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What are your thouhts on declawing cats?

We have 2 kittens that my dh wants to declaw (he had a cat growing up that they declawed my mom had cats growing up she didn't ever declaw them) after doing research on the subject I don't want to declaw them I have seen those ca[ps you can get for their toes in store so they don't claw your furniture that I mentioned to dh, but he is dead set on getting them declawed. What I read says that they cut off the tips of their fingers and it is painful i mentioned that but he still wants to get them declawed. I don't want to. I rather use those capo things. What are your thoughts on this subject? How can I get him to go with the caps rather than surgery? We have to get them fixed as well which wouldn't be at the same time since the place we take our animals to get fixed is cheaper, but don't declaw so I don't want to put them through pain twice


Asked by mommy5409 at 8:11 AM on Oct. 21, 2013 in Pets

Level 25 (22,258 Credits)
This question is closed.
Answers (26)
  • Some cats ( granted, not all) that have been declawed will stop using the litter box because the litter hurts their amputated paws. So ask your DH if he wants a cat that can be trained to not claw the furniture, or a cat that poops and pees all over the house because using the litter box hurts too much. Watch My Cat From Hell. Also, I recently lost my 19 year old cat. In that time period I went through 4 different couches, and it wasn't because she clawed them; they just got old and ratty. Personally, I put more value in my relationship with my cat than my furniture. But that's just me.


    Answer by musicmaker at 1:39 AM on Oct. 22, 2013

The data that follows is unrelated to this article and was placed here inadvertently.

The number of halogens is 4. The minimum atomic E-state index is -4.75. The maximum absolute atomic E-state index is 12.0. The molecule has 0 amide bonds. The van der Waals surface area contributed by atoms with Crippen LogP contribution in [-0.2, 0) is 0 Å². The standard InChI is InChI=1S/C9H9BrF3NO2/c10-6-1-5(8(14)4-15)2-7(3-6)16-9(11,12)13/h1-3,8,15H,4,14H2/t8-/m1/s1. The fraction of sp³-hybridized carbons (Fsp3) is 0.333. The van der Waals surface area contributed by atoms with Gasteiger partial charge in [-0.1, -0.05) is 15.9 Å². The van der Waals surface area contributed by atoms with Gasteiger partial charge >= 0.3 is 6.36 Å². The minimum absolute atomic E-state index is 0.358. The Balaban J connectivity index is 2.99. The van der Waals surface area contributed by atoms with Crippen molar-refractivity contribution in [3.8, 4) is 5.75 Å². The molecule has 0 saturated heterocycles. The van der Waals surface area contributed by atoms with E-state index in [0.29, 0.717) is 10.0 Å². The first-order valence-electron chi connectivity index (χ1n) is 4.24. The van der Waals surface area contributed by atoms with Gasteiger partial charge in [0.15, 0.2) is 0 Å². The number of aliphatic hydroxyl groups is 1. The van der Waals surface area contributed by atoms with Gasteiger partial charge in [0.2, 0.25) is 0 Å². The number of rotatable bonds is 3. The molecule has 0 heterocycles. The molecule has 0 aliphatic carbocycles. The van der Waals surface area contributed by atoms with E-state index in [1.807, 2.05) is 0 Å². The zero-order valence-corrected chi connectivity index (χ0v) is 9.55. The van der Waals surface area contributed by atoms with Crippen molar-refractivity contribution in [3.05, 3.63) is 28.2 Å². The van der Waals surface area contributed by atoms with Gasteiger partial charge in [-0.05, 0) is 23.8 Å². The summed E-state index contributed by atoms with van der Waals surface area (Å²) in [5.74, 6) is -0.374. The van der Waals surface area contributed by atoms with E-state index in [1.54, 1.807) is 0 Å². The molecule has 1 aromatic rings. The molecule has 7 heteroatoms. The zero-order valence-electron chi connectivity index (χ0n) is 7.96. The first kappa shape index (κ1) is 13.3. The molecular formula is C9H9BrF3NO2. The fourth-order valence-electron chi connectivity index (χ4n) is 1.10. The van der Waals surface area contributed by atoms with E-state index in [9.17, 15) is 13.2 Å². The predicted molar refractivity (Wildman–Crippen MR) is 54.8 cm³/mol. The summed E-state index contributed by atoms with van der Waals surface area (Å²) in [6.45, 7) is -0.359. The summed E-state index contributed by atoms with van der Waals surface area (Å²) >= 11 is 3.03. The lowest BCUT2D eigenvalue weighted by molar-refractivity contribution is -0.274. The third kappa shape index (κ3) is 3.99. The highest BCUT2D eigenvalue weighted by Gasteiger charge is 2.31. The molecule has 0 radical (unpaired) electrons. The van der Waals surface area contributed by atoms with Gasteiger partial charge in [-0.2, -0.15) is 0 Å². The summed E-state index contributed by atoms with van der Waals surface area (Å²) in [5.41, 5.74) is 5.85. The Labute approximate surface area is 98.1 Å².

• De-clawing cats is barbaric. It doesn't matter if they are in or outdoor cats. I would let my husband know that if he wants cats they can keep their claws and be taught to scratch a post and not the furniture. If that won't work for him, re-home the cats and get a damn fish!

    Answer by tessiedawg at 10:02 AM on Oct. 21, 2013

  • It's cruelty to animals and should be illegal.

    Answer by Ginger0104 at 10:17 AM on Oct. 21, 2013

  • I didn't know anything about cats when I got one for my daughter, so I asked the vet what her thoughts were on declawing. She gave me no less than two dozen Web sites to look up before she would even discuss the surgery, and by the time I did the reading, I was no longer interested. Everything I read said it was downright cruel to have a cat's claws removed--akin to getting your toes chopped off.

    Answer by Ballad at 10:48 AM on Oct. 21, 2013

  • I would never declaw a cat. It isn't fair to the animal. What if it gets out and can't protect itself, can't even climb a tree to get away from a threat? So I'm with you, I'd buy the cap things (I've seen them, too), rather than declawing.

    Answer by bandgeek521 at 9:21 AM on Oct. 21, 2013

  • Give the cats away before you allow him to declaw them. It's cruel.

    Answer by PandaGwen at 9:26 AM on Oct. 21, 2013

  • Show him (on your or his hand) where they cut the cat - at the first finger joint. It's not declawing so much as it is amputation. The vets rarely make that clear to clients. Ask him if he'd choose to live without the first joint on EACH of his fingers for the rest of his life. I bet he wouldn't like it.

    Cats can be trained to not scratch furniture - tin foil and catnip are wonderful motivators. Put foil where you don't want the kitty to scratch, and the liberally dust or spray the areas kitty can scratch with catnip. Do have a few areas, too.

    Good luck!

    Answer by May-20 at 9:42 AM on Oct. 21, 2013

  • There's a reason that it's forbidden in many countries. It's an amputation. Imagine you had your fingers cut off at the first joint.

    Personally, I have had many cats and none of them were ever declawed (even before it was illegal, it just never entered anyone's head to do such a thing). What works is to give them something they REALLY like to sharpen their claws on. We used a freshly split log. It's much more satisfying to a cat than furniture and WAY beyond those cardboard scratching pads.

    Answer by goldpandora at 11:13 AM on Oct. 21, 2013

  • It's a disgusting practice and a lot of Veterinarian's will not perform the procedure there is other much more humane things to try SoftClaws which go over the claws,cat towers which they can scratch.

    Answer by liss05 at 1:11 PM on Oct. 21, 2013

  • i have two cats that aren't declawed. i bought a spray bottle when they were kittens and squirted them when they started scratching up my furniture, plus i bought extra scratchy things for them. i'm not a pro declawer.

    Answer by tnm786 at 8:20 AM on Oct. 21, 2013